The Dragon and the Fox

by Varda

Chapter 50: The Muster of Rohan

On the morning that the Rohirrim set out for Gondor the sun rose like a blood-tinged from the mists over the mountains of Mordor. A chill March wind came up and dispelled the fog, but the morning kept a sullen brassy light that glinted on the tips of the spears and the gilded shields.

All around was feverish activity as the men of Rohan prepared for their long ride and the desperate battle waiting at the end of it. They were strangely subdued; gone was the usual bravado and exuberance of the start of a campaign. These were the best of the best, the cream of Rohan’s warriors, who usually took delight in riding to war. But the departure of first Gandalf then Aragorn and his companions had cowed the hopes of the men. They knew, from what their own king had told them, that they rode but to a hopeless fight. The words Lord Elrond had spoken to Aragorn;
‘You ride to war but not to victory..’ had gone round the whole army, for tents have thin walls.

Now horses were saddled, gear stowed and weapons taken up, all in an eerie quiet, broken only by the stamping and neighing of horses, and the shouts of the leaders of the éoreds.

Éowyn emerged from Elfhelm’s tent and made her way through the throng towards the horse picket lines. Men jostled her and shouted in her ear, and Elfhelm made to protect her from the crowd but she whispered to him;
‘Nay, Elfhelm, you must let me make my own way through the Rohirrim. If you seek to escort me everyone will notice and wonder who I am!’

Elfhelm nodded and fell back. All about them men hefted shields and spears and slung saddles onto their mounts. The horses took the nervous, edgy mood of the men and tugged at their bridles and whinnied. Some lashed out with their hooves, and Éowyn nimbly avoided them till she came to the lines of horses. She ducked under the ropes and walked over to her horse, a dark bay with a small fine head and kindly eye, and began to untie him. Suddenly a warrior laid his hand on hers and said;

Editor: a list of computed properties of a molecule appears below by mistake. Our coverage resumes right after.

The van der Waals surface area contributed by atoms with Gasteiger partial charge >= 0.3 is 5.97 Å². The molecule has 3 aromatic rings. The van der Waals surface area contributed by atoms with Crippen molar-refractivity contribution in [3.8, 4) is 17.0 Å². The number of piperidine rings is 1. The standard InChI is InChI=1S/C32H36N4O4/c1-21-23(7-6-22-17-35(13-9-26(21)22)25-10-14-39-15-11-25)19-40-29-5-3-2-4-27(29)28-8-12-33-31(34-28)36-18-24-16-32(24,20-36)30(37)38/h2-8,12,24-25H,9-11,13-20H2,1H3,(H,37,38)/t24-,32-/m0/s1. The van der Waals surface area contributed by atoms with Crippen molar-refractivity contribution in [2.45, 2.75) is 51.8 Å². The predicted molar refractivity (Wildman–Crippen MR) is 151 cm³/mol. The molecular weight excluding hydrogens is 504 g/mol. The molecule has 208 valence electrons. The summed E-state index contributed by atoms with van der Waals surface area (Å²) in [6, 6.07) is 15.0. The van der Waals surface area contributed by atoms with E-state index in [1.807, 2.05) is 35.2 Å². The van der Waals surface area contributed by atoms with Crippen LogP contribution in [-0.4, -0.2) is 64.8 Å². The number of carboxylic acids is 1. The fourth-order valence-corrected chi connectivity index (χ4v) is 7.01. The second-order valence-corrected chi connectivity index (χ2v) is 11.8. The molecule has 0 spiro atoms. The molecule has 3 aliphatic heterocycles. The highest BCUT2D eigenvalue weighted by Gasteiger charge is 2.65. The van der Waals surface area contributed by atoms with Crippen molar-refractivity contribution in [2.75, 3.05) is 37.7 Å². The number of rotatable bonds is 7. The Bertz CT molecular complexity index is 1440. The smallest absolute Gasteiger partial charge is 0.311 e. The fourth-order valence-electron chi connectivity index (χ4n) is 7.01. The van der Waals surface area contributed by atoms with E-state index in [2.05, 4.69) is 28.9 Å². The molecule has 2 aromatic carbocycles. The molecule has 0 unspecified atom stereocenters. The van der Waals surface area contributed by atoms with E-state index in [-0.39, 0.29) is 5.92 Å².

‘Nay, lad. That is the Lady Éowyn’s horse! You must choose another….’

It was Tiarna. Well was he called Lord of Horses because he never forgot who owned which horse. He had seen this slender young warrior make towards the princess’s mount and moved to prevent him taking it…

But the young man, beardless and with his upper face hidden by his helm, looked up at him in alarm. Before he could speak Líofa stepped forward and laid a hand on Tiarna’s arm and said;
‘Lady Éowyn has sent you for her horse, has she not?’
Éowyn nodded in silence, afraid her voice would betray her. Líofa turned to Tiarna and laughed.
‘All is well, Tiarna, it is only the lady’s squire!’
Tiarna looked doubtful; he could not remember lady Éowyn having a squire. Then Líofa winked at him and his eyes grew wide with understanding. Líofa undid the horse’s lead rope and handed it to Éowyn.
‘Bring the lady her horse….may I know your name?’
‘Dernhelm’ replied Éowyn gruffly. Líofa bowed and said;
‘Líofa the harpist at your service….Dernhelm. May the Lady have good speed home to Edoras…’
And as she led her horse past him Éowyn caught a smile of conspiracy on the Elf’s face. She gave a slight smile of thanks in return, then led her horse away towards the muster, followed by Elfhelm.

‘Was that who I think it was…?’ said Tiarna to Líofa. The Elf put his finger to his lips.
‘Never tell anyone of this, Tiarna. We must mark this warrior in battle, in case he should need our help….’

Just then Callanach walked up, leading the little black horse Réalt. Líofa looked curiously at the animal, remembering it. But he did not mention it, nor Marfach…he turned when Callanach asked, with a smile;
‘Can Elves ride horses, harpist?’
Líofa smiled and noddedd.
‘Well then..’ went on Callanach ‘Choose your mount, from what is left…’

Indeed the horses had been picked over, and the best taken. All that was left was either too big or too small or half wild. Tiarna looked over Líofa’s shoulder at the milling herd and laughed.
‘You won’t even be able to pick one out, they are all wild now…’
Líofa smiled again and looking at the bunch he said;
‘Do you see that tall grey with the brand shaped like a kite on his shoulder?’
The others nodded. The grey was at the far side of the pickets, in the midst of a group of horses herded close together. Tiarna said;